Take Action Now!

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  • Stop Cuts to Federal Student Loan Subsidies

    Whitney McFadden
    AMSA National Policy Coordinator

    Medical students are a part of the 20.4 million students affected by the rising cost of education in our country - 7.4 million of whom take out Stafford loans. Tuition rates are increasing by $1,000 a year and more students are being forced to take out loans in order to pay for education. Students have options to take Stafford loans, Grad PLUS loans with a rate of 7.9%, and private loans. However eliminating subsidized loans for graduate and professional students in need will greatly impact the financial solvency of students after graduation.

    Why do we care?

    Currently all graduate students with financial need can take out Stafford loans with federal subsidies. However, the Budget Control Act of 2011 states that as of July 1st 2012, there will no longer be a subsidy for student loans and the only new federal loans available for graduate students will be unsubsidized with rates of 6.8%. The Act was created to maintain the Pell Grant program allowing college funding to millions of student with financial need.

    In addition to the Budget Control Act of 2012, Congress is currently debating the Student Loan Forgiveness Act, which plans to fund an interest rate cap for Stafford loans.

     
    Stafford loans are an essential part of the accessibility and financial solvency of a college and professional school education in the face of rising costs. A current doubling of the interest rates from 3.4 to 6.8 will create barriers for students without the financial capacity to pay for school. These discrepancies create an environment for escalating debt.

    This past Tuesday, the Senate version of The Student Loan Forgiveness Act S.2343, set to fund the student loan interest rate cap by closing the tax loophole on S-corporations, failed on the floor. The alternative proposal (S.2366) plans to fund the interest rate cap by cutting the Prevention and Public Health Fund created by the Affordable Care Act.  Two and a half million Americans have gained access to healthcare since the implementation of the Affordability Care Act two years ago and free preventive care has been an important part of comprehensive coverage. This funding for cancer screening, immunizations, and health education is essential to working towards a healthy nation. As members of the medical community, we believe sacrificing preventive medicine to fund education negates the ideals of healthcare as a right. Preventive medicine is proven to be not only beneficial for the health of our citizens, but is also a cost saving model for healthcare. Undermining cost saving healthcare funding would not be beneficial for the health and wellbeing of our society.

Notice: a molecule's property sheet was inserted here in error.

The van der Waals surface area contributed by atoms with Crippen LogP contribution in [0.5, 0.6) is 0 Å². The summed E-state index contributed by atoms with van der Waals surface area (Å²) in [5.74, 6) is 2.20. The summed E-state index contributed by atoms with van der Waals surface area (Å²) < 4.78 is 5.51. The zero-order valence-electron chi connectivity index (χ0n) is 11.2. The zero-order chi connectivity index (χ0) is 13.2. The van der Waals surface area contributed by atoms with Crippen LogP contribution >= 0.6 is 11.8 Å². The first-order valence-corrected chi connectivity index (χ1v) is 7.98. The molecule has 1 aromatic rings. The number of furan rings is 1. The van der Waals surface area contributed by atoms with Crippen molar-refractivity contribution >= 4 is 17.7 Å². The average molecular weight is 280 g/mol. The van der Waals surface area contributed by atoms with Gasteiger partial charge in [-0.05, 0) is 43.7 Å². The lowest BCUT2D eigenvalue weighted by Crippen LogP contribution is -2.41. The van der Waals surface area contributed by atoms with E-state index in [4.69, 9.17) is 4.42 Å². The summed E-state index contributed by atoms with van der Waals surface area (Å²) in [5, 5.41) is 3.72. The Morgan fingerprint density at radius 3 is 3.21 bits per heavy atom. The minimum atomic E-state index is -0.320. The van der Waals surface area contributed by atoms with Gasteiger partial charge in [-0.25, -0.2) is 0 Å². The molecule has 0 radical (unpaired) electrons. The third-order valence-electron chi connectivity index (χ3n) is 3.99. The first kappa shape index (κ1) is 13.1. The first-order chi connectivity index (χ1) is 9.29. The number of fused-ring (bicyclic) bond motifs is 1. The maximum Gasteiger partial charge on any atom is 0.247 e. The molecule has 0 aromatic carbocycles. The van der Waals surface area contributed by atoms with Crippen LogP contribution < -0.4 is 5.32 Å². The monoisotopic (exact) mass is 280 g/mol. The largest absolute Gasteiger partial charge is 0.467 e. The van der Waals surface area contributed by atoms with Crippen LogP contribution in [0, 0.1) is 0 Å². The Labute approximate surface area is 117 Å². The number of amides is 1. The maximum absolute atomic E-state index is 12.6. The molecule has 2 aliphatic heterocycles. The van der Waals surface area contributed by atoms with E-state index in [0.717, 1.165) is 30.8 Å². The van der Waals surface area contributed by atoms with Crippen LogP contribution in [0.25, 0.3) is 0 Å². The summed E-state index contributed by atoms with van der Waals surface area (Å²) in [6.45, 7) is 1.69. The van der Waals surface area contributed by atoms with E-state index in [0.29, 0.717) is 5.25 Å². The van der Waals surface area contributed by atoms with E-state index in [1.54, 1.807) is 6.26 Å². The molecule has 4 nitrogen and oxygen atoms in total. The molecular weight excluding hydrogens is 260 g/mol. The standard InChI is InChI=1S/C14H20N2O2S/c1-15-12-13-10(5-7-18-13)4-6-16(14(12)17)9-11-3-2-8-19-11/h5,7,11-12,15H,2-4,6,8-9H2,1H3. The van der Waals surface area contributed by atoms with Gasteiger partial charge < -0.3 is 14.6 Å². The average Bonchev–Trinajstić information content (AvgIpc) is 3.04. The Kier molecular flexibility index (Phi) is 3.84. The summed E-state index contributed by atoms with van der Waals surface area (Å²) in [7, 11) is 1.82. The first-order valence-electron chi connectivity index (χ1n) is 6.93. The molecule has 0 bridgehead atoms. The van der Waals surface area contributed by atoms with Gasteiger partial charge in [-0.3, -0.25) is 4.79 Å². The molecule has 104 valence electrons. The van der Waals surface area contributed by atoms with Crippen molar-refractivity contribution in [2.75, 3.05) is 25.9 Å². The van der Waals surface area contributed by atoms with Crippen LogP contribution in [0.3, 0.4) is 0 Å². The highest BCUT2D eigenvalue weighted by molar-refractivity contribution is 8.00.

To learn more about AMSA and our support for subsidized graduate student loans and the maintenance of current Stafford loan interest rates (S.2343) to keep college and graduate education in our country affordable check out our Action Alert!

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AMSA On Call is the official blog of the American Medical Student Association. Join us as we discuss the hottest issues in health care.